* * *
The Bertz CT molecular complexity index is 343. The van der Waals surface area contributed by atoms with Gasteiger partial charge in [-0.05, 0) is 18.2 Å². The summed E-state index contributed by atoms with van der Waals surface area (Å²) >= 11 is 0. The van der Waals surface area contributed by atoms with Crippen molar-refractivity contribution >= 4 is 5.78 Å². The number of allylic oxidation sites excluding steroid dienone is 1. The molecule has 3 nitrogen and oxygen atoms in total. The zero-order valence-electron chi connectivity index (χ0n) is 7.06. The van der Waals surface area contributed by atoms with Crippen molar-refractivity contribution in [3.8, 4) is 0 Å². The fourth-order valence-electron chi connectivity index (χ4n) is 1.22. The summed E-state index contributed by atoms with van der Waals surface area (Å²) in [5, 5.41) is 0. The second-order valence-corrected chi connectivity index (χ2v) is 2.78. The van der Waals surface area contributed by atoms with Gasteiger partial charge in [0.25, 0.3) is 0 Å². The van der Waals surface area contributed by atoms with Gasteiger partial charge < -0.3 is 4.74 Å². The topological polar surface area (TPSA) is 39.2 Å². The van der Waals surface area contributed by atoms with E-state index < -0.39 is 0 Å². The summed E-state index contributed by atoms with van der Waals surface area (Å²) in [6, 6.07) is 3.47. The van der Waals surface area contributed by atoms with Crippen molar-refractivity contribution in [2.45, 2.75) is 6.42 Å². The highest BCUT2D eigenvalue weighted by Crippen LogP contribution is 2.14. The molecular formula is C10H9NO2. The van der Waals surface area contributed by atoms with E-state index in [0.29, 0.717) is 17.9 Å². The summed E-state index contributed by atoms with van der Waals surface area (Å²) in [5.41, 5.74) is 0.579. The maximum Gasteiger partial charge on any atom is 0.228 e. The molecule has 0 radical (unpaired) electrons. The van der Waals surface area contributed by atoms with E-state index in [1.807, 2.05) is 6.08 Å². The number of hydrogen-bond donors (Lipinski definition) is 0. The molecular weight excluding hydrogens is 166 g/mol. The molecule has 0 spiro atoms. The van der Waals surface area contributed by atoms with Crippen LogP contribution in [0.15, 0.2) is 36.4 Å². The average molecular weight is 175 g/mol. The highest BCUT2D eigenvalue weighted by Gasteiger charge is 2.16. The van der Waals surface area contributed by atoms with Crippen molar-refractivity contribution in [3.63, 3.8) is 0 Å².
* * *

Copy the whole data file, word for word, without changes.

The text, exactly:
The Bertz CT molecular complexity index is 343. The van der Waals surface area contributed by atoms with Gasteiger partial charge in [-0.05, 0) is 18.2 Å². The summed E-state index contributed by atoms with van der Waals surface area (Å²) >= 11 is 0. The van der Waals surface area contributed by atoms with Crippen molar-refractivity contribution >= 4 is 5.78 Å². The number of allylic oxidation sites excluding steroid dienone is 1. The molecule has 3 nitrogen and oxygen atoms in total. The zero-order valence-electron chi connectivity index (χ0n) is 7.06. The van der Waals surface area contributed by atoms with Crippen molar-refractivity contribution in [3.8, 4) is 0 Å². The fourth-order valence-electron chi connectivity index (χ4n) is 1.22. The summed E-state index contributed by atoms with van der Waals surface area (Å²) in [5, 5.41) is 0. The second-order valence-corrected chi connectivity index (χ2v) is 2.78. The van der Waals surface area contributed by atoms with Gasteiger partial charge in [0.25, 0.3) is 0 Å². The van der Waals surface area contributed by atoms with Gasteiger partial charge < -0.3 is 4.74 Å². The topological polar surface area (TPSA) is 39.2 Å². The van der Waals surface area contributed by atoms with E-state index < -0.39 is 0 Å². The summed E-state index contributed by atoms with van der Waals surface area (Å²) in [6, 6.07) is 3.47. The van der Waals surface area contributed by atoms with Crippen molar-refractivity contribution in [2.45, 2.75) is 6.42 Å². The highest BCUT2D eigenvalue weighted by Crippen LogP contribution is 2.14. The molecular formula is C10H9NO2. The van der Waals surface area contributed by atoms with E-state index in [0.29, 0.717) is 17.9 Å². The summed E-state index contributed by atoms with van der Waals surface area (Å²) in [5.41, 5.74) is 0.579. The maximum Gasteiger partial charge on any atom is 0.228 e. The molecule has 0 radical (unpaired) electrons. The van der Waals surface area contributed by atoms with E-state index in [1.807, 2.05) is 6.08 Å². The number of hydrogen-bond donors (Lipinski definition) is 0. The molecular weight excluding hydrogens is 166 g/mol. The molecule has 0 spiro atoms. The van der Waals surface area contributed by atoms with Crippen LogP contribution in [0.15, 0.2) is 36.4 Å². The average molecular weight is 175 g/mol. The highest BCUT2D eigenvalue weighted by Gasteiger charge is 2.16. The van der Waals surface area contributed by atoms with Crippen molar-refractivity contribution in [3.63, 3.8) is 0 Å².